Details

Classical Music For Dummies


Classical Music For Dummies


3. Aufl.

von: David Pogue, Scott Speck

16,99 €

Verlag: Wiley
Format: PDF
Veröffentl.: 11.09.2021
ISBN/EAN: 9781119848967
Sprache: englisch
Anzahl Seiten: 384

DRM-geschütztes eBook, Sie benötigen z.B. Adobe Digital Editions und eine Adobe ID zum Lesen.

Beschreibungen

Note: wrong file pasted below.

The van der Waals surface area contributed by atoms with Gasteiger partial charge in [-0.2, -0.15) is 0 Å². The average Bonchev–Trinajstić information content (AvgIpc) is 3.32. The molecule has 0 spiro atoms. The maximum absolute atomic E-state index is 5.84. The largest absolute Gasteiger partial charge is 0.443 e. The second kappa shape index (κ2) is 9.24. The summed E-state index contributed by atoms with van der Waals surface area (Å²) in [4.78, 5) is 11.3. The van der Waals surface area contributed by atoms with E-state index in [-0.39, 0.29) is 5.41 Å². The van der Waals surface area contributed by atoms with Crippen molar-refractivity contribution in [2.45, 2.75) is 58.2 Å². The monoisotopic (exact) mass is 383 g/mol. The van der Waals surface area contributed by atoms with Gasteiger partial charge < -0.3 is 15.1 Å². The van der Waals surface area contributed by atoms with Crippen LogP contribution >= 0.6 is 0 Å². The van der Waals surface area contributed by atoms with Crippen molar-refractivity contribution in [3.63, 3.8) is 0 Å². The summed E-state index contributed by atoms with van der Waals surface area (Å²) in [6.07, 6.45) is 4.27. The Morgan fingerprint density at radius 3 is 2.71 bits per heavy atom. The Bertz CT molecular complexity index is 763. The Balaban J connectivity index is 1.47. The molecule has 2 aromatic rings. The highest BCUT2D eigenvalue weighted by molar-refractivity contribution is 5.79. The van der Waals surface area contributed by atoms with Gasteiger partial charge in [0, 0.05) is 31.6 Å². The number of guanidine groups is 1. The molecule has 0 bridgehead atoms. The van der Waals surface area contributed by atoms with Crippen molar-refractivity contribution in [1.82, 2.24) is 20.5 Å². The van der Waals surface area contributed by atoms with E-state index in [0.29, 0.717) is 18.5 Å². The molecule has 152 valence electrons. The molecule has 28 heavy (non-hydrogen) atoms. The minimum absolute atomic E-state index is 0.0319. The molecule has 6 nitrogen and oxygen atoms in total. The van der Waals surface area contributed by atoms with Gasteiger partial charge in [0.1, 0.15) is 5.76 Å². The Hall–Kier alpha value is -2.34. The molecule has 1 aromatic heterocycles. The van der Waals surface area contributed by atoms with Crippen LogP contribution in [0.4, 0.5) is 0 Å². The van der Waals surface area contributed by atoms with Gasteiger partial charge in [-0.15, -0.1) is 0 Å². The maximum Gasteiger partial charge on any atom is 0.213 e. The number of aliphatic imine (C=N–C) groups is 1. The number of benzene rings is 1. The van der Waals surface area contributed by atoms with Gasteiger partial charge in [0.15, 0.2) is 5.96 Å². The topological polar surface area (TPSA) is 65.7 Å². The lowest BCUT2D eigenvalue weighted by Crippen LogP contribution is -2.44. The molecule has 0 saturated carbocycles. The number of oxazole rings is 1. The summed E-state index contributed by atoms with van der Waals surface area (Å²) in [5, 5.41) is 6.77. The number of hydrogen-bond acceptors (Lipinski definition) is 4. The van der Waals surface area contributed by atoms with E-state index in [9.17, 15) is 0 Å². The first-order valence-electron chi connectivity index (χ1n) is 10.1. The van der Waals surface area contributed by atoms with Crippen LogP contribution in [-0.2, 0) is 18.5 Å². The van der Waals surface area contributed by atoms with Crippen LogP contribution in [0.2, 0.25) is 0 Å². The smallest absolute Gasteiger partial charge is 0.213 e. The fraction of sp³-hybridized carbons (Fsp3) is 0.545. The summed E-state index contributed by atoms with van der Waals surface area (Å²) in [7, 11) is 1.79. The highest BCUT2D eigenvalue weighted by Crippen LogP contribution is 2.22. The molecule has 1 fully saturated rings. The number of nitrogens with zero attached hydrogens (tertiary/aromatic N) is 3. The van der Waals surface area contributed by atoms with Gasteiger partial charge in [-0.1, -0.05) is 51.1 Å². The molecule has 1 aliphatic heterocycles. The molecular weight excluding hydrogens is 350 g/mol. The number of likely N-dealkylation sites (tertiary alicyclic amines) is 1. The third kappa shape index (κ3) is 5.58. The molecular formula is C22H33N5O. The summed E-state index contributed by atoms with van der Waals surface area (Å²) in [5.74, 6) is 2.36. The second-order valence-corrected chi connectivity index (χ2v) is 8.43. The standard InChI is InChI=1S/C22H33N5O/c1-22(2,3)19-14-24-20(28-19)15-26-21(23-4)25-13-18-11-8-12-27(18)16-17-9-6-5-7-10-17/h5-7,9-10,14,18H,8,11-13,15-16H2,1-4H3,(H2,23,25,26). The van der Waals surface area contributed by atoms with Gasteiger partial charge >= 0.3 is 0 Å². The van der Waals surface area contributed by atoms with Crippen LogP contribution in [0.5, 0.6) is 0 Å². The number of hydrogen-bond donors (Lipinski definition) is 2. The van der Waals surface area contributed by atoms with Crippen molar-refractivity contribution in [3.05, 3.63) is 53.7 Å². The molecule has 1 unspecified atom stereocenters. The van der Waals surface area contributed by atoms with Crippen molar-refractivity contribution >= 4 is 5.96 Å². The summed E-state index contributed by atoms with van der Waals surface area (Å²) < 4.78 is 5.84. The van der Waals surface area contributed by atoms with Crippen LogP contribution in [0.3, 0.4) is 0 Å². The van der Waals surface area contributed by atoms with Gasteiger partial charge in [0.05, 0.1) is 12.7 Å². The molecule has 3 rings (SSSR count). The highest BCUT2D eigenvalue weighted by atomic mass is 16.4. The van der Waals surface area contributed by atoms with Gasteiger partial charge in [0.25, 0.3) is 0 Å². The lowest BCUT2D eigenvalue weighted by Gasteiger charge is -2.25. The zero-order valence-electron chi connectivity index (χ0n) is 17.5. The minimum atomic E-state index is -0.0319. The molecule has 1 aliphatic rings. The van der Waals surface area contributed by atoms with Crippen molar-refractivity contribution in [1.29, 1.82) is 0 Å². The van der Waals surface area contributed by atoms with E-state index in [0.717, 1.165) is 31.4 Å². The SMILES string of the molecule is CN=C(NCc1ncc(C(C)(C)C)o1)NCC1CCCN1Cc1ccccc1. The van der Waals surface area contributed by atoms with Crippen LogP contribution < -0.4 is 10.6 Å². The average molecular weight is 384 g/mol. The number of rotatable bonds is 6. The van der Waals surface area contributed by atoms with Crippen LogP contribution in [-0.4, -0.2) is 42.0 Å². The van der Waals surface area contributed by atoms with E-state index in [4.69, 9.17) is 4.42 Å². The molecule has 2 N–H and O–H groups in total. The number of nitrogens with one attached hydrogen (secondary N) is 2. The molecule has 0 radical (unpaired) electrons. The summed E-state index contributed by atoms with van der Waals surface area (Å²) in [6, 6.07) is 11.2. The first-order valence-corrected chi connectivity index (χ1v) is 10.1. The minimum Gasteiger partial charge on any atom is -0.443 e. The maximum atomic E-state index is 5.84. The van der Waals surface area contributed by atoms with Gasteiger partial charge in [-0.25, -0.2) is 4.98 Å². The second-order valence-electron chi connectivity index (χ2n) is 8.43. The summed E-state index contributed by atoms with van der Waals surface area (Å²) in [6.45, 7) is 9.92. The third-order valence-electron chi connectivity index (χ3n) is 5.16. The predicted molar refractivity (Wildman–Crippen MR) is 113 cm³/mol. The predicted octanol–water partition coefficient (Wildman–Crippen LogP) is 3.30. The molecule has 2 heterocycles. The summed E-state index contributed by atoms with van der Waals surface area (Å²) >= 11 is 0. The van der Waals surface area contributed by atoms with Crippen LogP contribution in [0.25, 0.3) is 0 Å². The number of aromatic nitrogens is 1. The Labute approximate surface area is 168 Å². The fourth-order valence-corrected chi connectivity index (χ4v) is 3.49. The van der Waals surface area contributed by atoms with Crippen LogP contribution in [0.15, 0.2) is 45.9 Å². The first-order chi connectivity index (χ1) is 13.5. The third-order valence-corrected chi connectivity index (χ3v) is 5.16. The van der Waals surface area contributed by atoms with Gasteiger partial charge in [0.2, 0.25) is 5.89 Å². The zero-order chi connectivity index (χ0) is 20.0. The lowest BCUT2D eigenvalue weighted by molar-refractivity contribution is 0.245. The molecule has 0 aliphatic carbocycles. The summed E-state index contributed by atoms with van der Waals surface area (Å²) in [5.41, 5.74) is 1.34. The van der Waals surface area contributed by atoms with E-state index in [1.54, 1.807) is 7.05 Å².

<b>Classical music was never meant to be an art for snobs!</b> <p>In the 1700s and 1800s, classical music <i>was</i> popular music. People went to concerts with their friends, they brought snacks and drinks, and cheered right in the middle of the concert. <p>Well, guess what? Three hundred years later, that music is just as catchy, thrilling, and emotional. <p>From Bach to Mozart and Chopin, history's greatest composers have stood the test of time and continue to delight listeners from all walks of life. And in <i>Classical Music For Dummies,</i> you'll dive deeply into some of the greatest pieces of music ever written. You'll also get: <ul> <li>A second-by-second listening guide to some of history's greatest pieces, annotated with time codes</li> <li>A classical music timeline, a field guide to the orchestra, and listening suggestions for your next foray into the classical genre</li> <li>Expanded references so you can continue your studies with recommended resources</li> <li>Bonus online material, like videos and audio tracks, to help you better understand concepts from the book</li> </ul> <p><i>Classical Music For Dummies</i> is perfect for anyone who loves music. It's also a funny, authoritative guide to expanding your musical horizons&mdash;and to learning how the world's greatest composers laid the groundwork for every piece of music written since.